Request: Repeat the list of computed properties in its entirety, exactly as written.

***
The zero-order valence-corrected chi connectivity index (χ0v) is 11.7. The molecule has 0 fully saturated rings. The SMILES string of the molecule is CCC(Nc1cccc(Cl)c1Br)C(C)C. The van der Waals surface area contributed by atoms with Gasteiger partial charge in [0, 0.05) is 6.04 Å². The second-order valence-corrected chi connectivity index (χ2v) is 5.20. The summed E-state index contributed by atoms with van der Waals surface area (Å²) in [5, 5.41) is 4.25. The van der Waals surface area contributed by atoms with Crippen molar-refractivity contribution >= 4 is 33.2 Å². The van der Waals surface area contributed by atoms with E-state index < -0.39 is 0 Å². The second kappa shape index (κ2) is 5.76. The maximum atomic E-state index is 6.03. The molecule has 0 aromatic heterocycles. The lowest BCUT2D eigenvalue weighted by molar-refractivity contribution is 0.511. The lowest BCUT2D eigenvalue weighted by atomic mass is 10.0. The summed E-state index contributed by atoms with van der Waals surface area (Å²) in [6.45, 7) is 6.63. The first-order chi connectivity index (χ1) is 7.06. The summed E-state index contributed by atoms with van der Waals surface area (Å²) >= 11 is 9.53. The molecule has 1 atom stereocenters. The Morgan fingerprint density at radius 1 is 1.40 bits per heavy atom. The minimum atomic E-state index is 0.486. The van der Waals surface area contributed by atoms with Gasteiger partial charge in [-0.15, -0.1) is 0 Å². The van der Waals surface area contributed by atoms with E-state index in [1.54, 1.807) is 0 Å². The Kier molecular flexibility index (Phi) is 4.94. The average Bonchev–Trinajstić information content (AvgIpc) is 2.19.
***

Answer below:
The zero-order valence-corrected chi connectivity index (χ0v) is 11.7. The molecule has 0 fully saturated rings. The SMILES string of the molecule is CCC(Nc1cccc(Cl)c1Br)C(C)C. The van der Waals surface area contributed by atoms with Gasteiger partial charge in [0, 0.05) is 6.04 Å². The second-order valence-corrected chi connectivity index (χ2v) is 5.20. The summed E-state index contributed by atoms with van der Waals surface area (Å²) in [5, 5.41) is 4.25. The van der Waals surface area contributed by atoms with Crippen molar-refractivity contribution >= 4 is 33.2 Å². The van der Waals surface area contributed by atoms with E-state index < -0.39 is 0 Å². The second kappa shape index (κ2) is 5.76. The maximum atomic E-state index is 6.03. The molecule has 0 aromatic heterocycles. The lowest BCUT2D eigenvalue weighted by molar-refractivity contribution is 0.511. The lowest BCUT2D eigenvalue weighted by atomic mass is 10.0. The summed E-state index contributed by atoms with van der Waals surface area (Å²) in [6.45, 7) is 6.63. The first-order chi connectivity index (χ1) is 7.06. The summed E-state index contributed by atoms with van der Waals surface area (Å²) >= 11 is 9.53. The molecule has 1 atom stereocenters. The Morgan fingerprint density at radius 1 is 1.40 bits per heavy atom. The minimum atomic E-state index is 0.486. The van der Waals surface area contributed by atoms with Gasteiger partial charge in [-0.15, -0.1) is 0 Å². The van der Waals surface area contributed by atoms with E-state index in [1.54, 1.807) is 0 Å². The Kier molecular flexibility index (Phi) is 4.94. The average Bonchev–Trinajstić information content (AvgIpc) is 2.19.